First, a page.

Web Communications

    A Couple of Useful Check-Lists.

    Key Words

    • Posted on by Doug Widner
    • Another important lesson we’ve learned through our usability tests is the importance of key words.

      One of our tasks in a subset of our usability testing was this: Arrange a visit to campus. The key words here are “visit campus.” Unfortunately, two separate tracks use those key words and end up describing significantly different purposes.

      One track belongs to Admissions and the other to the college Visitors’ Center.

      The “visit campus” track that belongs to Admissions is targeted to prospective applicants and their families. A visit to campus for a face-to-face interview with an admissions counselor has both prerequisites and specific outcomes. There are on-line forms to fill out and several web pages to peruse. If you read carefully you will come to understand the nature of this proposed visit to campus. If, on the other hand, you merely scan, you could end up wasting your time.

      The Visitors’ Center “visit campus” spiel is tourist-directed. Its focus is on campus tours, student crafts and what else can be seen and done on and around the campus.

      Some of our testers answered the task to “arrange a visit to campus” by explaining the admissions process that begins by filling out a “request a visit” form.

      Our take away on that experience was to compose this short note and embed it in the right side bar of the Admission’s “Visit Our Campus!” page:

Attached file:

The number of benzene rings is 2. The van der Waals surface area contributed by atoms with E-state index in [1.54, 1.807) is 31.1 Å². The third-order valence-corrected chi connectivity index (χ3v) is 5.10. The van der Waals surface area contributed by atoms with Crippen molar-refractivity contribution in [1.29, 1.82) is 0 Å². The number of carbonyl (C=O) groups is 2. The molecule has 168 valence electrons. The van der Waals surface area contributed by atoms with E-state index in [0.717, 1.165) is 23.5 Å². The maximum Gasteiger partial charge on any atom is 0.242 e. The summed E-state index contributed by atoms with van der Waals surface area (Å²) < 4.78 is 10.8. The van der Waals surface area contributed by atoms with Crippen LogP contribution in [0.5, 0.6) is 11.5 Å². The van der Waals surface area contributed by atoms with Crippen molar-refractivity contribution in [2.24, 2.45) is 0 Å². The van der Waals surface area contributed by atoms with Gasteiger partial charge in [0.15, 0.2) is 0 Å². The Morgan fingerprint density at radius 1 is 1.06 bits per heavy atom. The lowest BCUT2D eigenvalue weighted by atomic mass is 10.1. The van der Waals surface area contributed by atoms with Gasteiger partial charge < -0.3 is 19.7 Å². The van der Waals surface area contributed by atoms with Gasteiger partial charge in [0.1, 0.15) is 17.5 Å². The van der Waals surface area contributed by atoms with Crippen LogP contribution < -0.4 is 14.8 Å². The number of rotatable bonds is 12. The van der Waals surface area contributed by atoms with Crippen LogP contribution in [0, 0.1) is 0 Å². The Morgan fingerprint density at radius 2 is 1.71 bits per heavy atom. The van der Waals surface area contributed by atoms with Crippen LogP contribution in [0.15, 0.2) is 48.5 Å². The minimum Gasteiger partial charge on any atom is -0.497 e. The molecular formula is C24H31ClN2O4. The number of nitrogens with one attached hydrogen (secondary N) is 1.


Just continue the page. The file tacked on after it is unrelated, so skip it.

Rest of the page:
Blurb about tourist visits.

    Applauding User Testing

    • Posted on by Doug Widner
    • I have become a Huge Fan of usability studies also known as user testing. Our team has finished several dozen user tests. The result of each test is a video of the test subject’s computer screen while s/he tries to complete a “task” on our web site. The test subject is also talking to us (being recorded), keeping us apprised of why he’s doing what he’s doing, what problems or surprises he runs into. For our purposes a single user test involves about 5 tasks to accomplish and 5 testers from a predetermined demographic (e.g., age, income range, U.S.-based, etc.).

      Some of the things we’ve learned so far:

      It’s true that some web users prefer “navigation” and others prefer “search.” The “navigators” look for landmarks on the page and click deeper until they begin to feel they’re on the right track, give up, or they accomplish the task. The “searchers” go straight to the search function and enter keywords they’ve derived from the task. The take-home? Web sites have to employ both navigation and search. Tabs and hyperlinks need to use language the visitor understands and can associate with the task at hand. Search functionality needs to work well, serving up a list of possible pages with enough detail for the user to associate the appropriate list item with the task.

      It’s also true that visitors to your web site will check the home page (at least) from top to bottom. They expect the persistent “homepage link” to be in the top left of every page and the search function to be obvious in the top right. If they don’t find an appropriate link in the space between the header and footer, they will scan links listed in the footer.